What is Broken Plan Living and How Can It Work for You?
Whilst open plan living has dominated interior design trends for at least the past fifty years, the concept has received a renewed life in the form of the ‘broken plan’. Not unlike a classroom or office, with different breakaway zones, broken plan living is all about clever use of space. Subtle divisions within a large area, like bookcases, partitions or even different floor heights, can transform one big room into a series of smaller spaces.
A transitional movement between traditional home layouts and more modern open plan living, a broken plan has all the benefits of the modern home with the privacy and separate functions of individual rooms. Broken plan living has a host of benefits for your home and kitchen upgrade. The main being that all the best parts of an open plan home can still be utilised. These include the amount of natural light that enters and fills the home, the flow of air throughout the entire space and the connectivity to the heart of the home. Another true benefit is the boundlessness of the broken plan. There’s no limit to how much or how little you do with your space, making it an exciting and dynamic opportunity for your kitchen upgrade, and the accompanying rooms.
Broken plan can be advantageous for growing families who still appreciate the autonomy of separate living spaces but thrive on socialisation and connectedness. Wondering how you can create a custom kitchen that adheres to the principles of broken plan living? Let us explain.
Divide, but don’t segregate
The advantage of an open plan layout is the way it seamlessly incorporates opportunities for socialisation with housework like cooking and cleaning. The social aspect of open plan should be preserved in a broken plan layout to encourage connection between spaces. This can be done by incorporating temporary or moveable partitions, steps and even changes in decor. The main objective is to create the feel of different spaces without sacrificing the amount of light shed on each. Accessibility and moveability between each zone is also paramount, so be sure to keep open, clear pathways. The last thing you want in your home is the appearance of supermarket aisles.
Mezzanines are a great option for creating more space whilst maintaining connectivity and without blocking out light. If your home isn’t structurally suitable for an entire mezzanine, creating levels to distinguish separate kitchen and living areas can work just as well. Because the kitchen is such a hive of activity, it’s important to create a sanctuary of sorts for relaxing, entertaining and enjoying a meal.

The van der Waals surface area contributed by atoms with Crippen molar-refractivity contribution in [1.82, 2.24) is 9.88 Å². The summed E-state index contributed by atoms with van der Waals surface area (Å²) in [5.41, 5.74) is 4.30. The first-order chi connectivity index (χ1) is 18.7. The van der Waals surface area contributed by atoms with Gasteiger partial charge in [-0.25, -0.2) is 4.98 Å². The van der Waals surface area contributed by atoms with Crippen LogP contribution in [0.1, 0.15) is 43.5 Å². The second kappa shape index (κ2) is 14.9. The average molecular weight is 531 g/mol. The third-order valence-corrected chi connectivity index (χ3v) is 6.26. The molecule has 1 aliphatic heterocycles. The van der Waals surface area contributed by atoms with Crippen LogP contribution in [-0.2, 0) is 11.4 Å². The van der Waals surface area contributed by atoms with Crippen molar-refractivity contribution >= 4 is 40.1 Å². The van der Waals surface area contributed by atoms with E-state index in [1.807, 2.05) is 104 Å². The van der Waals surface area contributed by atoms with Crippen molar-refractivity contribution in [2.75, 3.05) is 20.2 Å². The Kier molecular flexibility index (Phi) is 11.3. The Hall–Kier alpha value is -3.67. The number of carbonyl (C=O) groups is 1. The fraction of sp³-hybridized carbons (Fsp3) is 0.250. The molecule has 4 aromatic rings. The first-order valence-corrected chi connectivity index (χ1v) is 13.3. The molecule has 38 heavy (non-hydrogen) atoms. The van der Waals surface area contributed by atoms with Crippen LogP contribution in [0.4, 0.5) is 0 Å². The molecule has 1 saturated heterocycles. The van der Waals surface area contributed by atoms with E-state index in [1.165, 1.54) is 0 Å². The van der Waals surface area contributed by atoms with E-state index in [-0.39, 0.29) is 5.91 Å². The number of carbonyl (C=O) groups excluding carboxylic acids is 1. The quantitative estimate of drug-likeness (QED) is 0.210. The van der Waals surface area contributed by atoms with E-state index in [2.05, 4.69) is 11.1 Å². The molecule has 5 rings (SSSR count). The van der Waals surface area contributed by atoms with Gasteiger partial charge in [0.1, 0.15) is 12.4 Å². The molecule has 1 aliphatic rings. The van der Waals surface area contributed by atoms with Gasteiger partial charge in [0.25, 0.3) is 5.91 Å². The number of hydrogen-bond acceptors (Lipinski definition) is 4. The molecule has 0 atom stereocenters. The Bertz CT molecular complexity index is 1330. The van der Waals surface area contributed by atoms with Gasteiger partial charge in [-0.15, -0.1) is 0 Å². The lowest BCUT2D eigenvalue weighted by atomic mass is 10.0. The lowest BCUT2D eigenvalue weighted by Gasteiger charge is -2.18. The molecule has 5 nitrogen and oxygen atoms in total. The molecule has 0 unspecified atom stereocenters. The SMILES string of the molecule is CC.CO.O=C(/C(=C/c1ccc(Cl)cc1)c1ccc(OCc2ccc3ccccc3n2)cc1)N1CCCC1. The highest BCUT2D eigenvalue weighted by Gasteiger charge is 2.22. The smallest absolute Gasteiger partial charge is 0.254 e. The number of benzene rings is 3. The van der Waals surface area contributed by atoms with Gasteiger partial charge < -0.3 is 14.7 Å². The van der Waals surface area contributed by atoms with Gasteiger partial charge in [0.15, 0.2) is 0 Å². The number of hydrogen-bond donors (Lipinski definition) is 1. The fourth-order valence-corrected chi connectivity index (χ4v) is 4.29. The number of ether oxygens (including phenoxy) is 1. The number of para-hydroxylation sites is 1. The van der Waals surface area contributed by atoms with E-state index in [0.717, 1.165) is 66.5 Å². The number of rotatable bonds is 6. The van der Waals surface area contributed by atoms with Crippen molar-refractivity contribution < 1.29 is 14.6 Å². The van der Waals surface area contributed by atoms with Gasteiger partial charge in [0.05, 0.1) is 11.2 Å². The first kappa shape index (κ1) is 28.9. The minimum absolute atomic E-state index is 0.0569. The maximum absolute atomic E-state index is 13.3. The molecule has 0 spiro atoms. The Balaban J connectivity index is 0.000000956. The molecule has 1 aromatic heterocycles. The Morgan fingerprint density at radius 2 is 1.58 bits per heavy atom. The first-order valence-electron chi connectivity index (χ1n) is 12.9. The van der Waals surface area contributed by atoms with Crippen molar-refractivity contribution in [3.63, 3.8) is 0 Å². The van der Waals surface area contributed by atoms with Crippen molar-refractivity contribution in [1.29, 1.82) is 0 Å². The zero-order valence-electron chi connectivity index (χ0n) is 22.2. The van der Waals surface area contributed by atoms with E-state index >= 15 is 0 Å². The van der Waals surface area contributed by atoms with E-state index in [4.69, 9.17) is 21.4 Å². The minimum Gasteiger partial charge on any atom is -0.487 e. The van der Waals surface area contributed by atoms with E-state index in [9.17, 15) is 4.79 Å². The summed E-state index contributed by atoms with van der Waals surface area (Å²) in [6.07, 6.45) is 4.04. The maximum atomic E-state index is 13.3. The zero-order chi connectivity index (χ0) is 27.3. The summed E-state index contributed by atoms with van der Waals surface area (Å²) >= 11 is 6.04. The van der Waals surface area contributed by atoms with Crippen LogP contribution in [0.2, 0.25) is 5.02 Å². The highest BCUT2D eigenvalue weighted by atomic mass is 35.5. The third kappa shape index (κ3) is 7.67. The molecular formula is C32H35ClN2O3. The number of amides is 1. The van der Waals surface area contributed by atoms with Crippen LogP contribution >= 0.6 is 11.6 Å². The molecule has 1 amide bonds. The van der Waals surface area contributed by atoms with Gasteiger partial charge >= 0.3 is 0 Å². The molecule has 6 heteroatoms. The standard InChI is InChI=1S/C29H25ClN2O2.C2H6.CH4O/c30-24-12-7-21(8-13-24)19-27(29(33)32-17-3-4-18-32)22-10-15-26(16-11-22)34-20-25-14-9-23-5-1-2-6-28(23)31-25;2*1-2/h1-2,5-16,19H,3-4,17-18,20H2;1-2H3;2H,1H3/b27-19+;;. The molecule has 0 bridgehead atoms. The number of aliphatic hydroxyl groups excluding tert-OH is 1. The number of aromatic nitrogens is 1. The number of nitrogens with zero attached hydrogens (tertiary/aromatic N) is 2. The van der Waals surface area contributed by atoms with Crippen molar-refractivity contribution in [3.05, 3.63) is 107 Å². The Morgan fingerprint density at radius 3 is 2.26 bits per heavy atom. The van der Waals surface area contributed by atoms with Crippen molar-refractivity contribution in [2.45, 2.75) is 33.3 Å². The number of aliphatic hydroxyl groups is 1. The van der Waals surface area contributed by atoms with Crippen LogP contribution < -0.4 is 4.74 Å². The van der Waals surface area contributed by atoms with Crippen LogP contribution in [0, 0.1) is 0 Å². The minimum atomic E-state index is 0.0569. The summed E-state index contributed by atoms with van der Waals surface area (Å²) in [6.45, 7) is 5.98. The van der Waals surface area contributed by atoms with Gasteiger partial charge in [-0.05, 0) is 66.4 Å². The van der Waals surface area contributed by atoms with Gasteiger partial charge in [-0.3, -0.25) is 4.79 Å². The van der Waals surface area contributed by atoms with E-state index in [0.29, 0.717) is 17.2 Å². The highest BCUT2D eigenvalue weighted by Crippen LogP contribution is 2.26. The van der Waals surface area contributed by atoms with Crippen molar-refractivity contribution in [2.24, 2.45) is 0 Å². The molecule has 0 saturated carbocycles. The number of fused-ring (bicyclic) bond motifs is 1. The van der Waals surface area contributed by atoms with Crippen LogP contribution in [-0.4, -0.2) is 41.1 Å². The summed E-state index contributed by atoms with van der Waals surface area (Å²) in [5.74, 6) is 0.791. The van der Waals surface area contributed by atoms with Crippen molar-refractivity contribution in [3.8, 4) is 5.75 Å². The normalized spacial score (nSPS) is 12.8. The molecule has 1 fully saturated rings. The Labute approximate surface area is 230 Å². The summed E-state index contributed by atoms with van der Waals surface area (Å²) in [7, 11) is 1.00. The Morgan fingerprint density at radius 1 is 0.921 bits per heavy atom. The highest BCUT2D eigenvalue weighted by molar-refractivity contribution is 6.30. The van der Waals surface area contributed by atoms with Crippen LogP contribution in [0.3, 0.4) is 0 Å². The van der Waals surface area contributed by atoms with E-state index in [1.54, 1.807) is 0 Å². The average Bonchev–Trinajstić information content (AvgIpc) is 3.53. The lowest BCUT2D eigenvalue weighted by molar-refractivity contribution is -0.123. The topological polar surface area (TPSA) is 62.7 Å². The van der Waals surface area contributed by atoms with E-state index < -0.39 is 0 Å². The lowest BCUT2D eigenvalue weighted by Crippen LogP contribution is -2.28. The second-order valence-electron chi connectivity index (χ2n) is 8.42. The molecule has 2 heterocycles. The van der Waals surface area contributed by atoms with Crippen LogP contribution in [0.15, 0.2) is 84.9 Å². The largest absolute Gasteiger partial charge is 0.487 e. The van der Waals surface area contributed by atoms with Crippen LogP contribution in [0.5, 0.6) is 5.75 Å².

A popular look in older homes with new extensions is to position the kitchen facing out toward the living area, which is a step down from the rest of the house to create a ‘den’ style. The height difference may only be 20mm, but can make a big difference to the look and feel of the space.
Let light in
Natural light is paramount for any home’s sense of vibrancy and life, but even more so in a broken plan layout. Positioning your kitchen and living space around windows will obviously do wonders for attracting light. The next important step is to recycle it effectively throughout the space. How can this be done? Where you might have a wall to section off two rooms, instead opt for internal bi-fold, concerto or french doors with glass panels. Instead of closing off the kitchen with walls, create a servery. This means your kitchen remains its own space, but the connectivity to the adjoining room has not been lost.
What About the Kitchen?
A broken plan kitchen is essentially the same, with the kitchen separated from a formal dining or living space. It’s easy to create the same sense of connectivity despite division. Different floor finishes, half walls and shelving all work well. Even a peninsula bench free of upper cabinets facing out into the living or dining area will create a balance of connectivity between zones. This could also act as a breakfast bar, creating a casual dining spot and encouraging interaction from one zone to the next.
When thinking about your kitchen upgrade, some factors will come into play to determine whether a broken plan will be suitable. These will include the structure of the space you’re upgrading (if you have load-bearing walls in your kitchen, you likely won’t be able to knock them out), the size of your existing kitchen and, of course, your budget.
Speak to an experienced Apollo Kitchens designer today about transforming your kitchen and your home.
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